ByAlisha Grauso, writer at Creators.co
Editor-at-large here at Movie Pilot. Nerd out with me on Twitter, comrades: @alishagrauso
Alisha Grauso

It's a been a hell of a year. It's something we can all agree upon, and that includes actor François Arnaud. The lead of Midnight, Texas took some time out of getting ready for the season finale to talk to me about the show's freshman season and the impact it's had on fans in its short run.

Arnaud plays Manfred Bernardo, a powerful psychic medium and conman who finds himself stuck in the tiny town of Midnight, Texas while he's on the run from a dangerous loan shark. But Midnight soon proves more than meets the eye; the town is populated with all sorts of supernatural creatures. It's their outsider status and innate otherness that binds them together, rather than race or religion or sexual orientation. There are three interracial couples on the show, one of which is gay—and yes, they kiss, and no, it's not a big deal.

It's refreshing to see a show on television, much less network television, that is so open in its inclusiveness and that so naturally reflects the reality of society. I asked what it was like to be involved in a show that has such diversity and progression is in its very DNA. The beauty of it, he says, is that it's not forced, but a natural extension of what so many of us already experience:

"I think that’s what’s so great about this show. The way these plotlines and relationships are introduced. I feel like even five or ten years ago if you had a gay couple on the show, that was the most important and interesting thing about them. Now I think it’s, like, the fifth most important thing about them. That’s the fifth most important thing about Joe and Chuy, or the fact that Olivia and Lem are together. It’s barely even mentioned."

Joe and Chuy share a kiss [Credit: NBC]
Joe and Chuy share a kiss [Credit: NBC]

He credits showrunner Monica Owasu-Breem with the "Well, no shit" approach to the character dynamics and inclusive nature of the show:

"I just feel like it’s confident in how progressive it is and I love how Monica [Owasu-Breen] presents it to the audience as if. You know, ‘This is reality today; join us. If this is a problem for you then you’re on the wrong side of history, and basically just…fuck off.’"

In the town of Midnight, the wayward Manfred eventually learns to find acceptance and belonging. The loner fights it at first, but eventually, even he can't deny that he's found a family among the residents—who refer to each other as "Midnighters"—of the tiny Texas town. I asked him about the idea of the "found family" in genre shows right now and why it's resonating so deeply with audiences. Arnaud credited those that came before in sci-fi, particularly Bryan Singer and the original X-Men trilogy for already exploring this concept ("Your differences are a metaphor for things that people struggle with on an every day basis."), but admitted that does seem to be tapping into something relevant:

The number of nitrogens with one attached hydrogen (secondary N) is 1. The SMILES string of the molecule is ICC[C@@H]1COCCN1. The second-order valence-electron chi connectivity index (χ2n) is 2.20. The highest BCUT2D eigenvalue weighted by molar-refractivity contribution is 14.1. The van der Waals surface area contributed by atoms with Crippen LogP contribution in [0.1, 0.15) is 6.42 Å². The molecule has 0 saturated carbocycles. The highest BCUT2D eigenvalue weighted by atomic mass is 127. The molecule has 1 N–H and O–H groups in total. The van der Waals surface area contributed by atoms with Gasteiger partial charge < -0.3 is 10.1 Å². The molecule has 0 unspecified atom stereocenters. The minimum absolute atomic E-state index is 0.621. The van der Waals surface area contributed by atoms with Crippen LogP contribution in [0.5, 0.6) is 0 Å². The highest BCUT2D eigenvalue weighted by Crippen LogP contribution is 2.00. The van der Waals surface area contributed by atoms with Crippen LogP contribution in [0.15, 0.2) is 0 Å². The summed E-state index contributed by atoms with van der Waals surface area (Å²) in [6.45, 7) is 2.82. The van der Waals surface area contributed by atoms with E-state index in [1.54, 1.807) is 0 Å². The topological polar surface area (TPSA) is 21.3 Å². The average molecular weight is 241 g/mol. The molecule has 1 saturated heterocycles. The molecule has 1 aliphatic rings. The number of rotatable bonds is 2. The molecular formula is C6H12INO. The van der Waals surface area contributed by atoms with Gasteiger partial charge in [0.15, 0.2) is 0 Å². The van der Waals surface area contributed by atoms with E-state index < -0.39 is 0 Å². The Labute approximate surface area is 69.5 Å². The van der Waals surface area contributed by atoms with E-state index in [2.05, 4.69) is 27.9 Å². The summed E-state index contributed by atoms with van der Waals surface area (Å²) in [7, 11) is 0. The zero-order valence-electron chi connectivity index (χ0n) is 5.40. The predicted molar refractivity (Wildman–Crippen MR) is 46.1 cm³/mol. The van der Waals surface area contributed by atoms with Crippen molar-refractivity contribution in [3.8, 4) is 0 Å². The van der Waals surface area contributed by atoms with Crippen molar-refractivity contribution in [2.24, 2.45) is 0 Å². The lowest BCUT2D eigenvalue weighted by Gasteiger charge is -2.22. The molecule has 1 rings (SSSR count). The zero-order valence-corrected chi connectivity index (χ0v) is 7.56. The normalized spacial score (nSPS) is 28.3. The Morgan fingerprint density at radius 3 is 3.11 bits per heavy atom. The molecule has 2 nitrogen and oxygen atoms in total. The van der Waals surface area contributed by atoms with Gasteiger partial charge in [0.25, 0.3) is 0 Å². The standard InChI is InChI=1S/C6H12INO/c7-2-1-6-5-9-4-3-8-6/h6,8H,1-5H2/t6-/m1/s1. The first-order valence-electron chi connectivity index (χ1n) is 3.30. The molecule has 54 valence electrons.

"It was definitely part of what we wanted to do, but I don’t think we even dreamed that it would feel so timely and accurate as it does right now."

The Midnighters in a moment of crisis [Credit: NBC]
The Midnighters in a moment of crisis [Credit: NBC]

The election campaign was brutal, more divisive than any in recent history, and the thoughtful actor acknowledged that might very well be part of the reason the series resonates: Families were broken apart by the social and political events of the last year depending on what side of fence they were on. It was no different on the set of Midnight, Texas, where they formed their own family to get them through the trying time:

"I remember we were on set the night of the election and it was one of those group scenes where we were all sort of gathered together, kind of a group hug moment. It just felt so emotional. I’d love to have had it stay in fiction land and not seep into our reality as much as it did [laughs]... but I do think [Midnight] covers that well very well and beautifully."

It's still up in the air as to whether or not Midnight, Texas will get renewed for a second season. But, much like cult genre shows that have come before, the series has already generated a fervent and loyal fanbase that hopes to see it happen. Arnaud, who is previously best known for his role of Cesare Borgia on The Borgias, explained he's experienced it before ("Period fans and genre fans are not all that different, really") but acknowledges that his recent foray into social media has lent an intimacy he'd not expected:

I am more aware of people’s initial reactions to each episode and sometimes that’s good and sometimes it’s scary. But the reaction from fans has been overall positive. I think genre fans are very loyal and they develop and affinity for characters and will go to Hell and back with them every week.

With the series finale airing this week and its future undecided, both cast and fanbase alike are hoping for more trips to Hell and back with the characters in the future.

The Season 1 finale of Midnight, Texas airs tonight, Monday, Sept. 18th at 10pm EST/7pm PST on NBC.

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